Ventilator-Associated Pneumonia (VAP)

VAP Outcomes

What is VAP?

Some patients need a machine-operated throat tube to help them breathe. Ventilator-Associated Pneumonia (VAP) is an infection that can develop because of the tube. To prevent VAP, we:

  • Use special suction devices
  • Take extra-special care of the mouth, where the tube is.
  • Position beds to the best angle
  • Take out ventilators as soon as possible. 

What does this data mean?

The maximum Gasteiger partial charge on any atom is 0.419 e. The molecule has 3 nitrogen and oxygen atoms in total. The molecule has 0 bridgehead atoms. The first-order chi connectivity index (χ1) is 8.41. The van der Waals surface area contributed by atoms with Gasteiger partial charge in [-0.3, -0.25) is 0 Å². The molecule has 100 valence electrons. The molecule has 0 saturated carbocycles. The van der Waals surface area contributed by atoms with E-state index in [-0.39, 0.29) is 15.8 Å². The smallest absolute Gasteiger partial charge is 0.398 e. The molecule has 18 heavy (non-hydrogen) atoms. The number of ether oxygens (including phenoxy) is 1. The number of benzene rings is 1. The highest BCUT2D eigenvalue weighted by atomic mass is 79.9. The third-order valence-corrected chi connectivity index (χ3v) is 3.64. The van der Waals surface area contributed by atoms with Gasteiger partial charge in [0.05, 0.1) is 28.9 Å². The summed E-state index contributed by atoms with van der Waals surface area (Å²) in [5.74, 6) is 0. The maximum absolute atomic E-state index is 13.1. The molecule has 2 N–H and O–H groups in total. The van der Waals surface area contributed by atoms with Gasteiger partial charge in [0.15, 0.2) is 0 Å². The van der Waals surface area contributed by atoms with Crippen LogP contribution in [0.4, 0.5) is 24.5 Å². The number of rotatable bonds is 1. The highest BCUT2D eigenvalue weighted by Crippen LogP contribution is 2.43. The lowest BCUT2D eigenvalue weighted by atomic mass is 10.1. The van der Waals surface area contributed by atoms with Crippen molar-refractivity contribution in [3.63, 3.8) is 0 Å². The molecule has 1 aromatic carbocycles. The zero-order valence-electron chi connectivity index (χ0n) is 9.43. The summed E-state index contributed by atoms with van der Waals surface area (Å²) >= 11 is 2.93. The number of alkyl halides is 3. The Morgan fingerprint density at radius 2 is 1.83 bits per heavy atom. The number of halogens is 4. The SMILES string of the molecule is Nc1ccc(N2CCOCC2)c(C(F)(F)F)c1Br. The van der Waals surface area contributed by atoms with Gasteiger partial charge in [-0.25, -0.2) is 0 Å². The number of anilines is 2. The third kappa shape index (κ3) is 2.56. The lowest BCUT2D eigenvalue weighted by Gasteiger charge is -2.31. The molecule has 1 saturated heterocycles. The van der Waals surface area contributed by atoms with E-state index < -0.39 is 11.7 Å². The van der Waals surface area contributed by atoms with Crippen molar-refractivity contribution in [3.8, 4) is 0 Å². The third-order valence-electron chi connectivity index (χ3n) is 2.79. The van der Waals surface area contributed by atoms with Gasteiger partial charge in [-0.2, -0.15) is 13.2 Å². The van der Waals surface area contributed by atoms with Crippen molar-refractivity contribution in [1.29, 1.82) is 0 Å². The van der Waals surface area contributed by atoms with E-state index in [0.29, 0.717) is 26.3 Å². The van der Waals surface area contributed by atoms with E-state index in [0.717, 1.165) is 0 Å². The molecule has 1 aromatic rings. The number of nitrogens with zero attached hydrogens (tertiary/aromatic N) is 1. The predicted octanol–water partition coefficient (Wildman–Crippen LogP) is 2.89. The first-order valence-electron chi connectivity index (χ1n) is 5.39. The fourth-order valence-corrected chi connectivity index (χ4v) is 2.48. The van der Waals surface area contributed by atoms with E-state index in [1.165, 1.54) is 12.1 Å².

For more than a year, several critical care areas at Children's have had zero VAP infection rates. This means that none of these patients have had VAP.

This a rate per 1000 ventilator days. For example, a rate of Ventilator-Associated Pneumonia Rate of 0.2 means two pneumonias for every 10,000 ventilator days. Source: National Healthcare Safety Network (NHSN) of the CDC Report, 2010. This is the most current available benchmark data.

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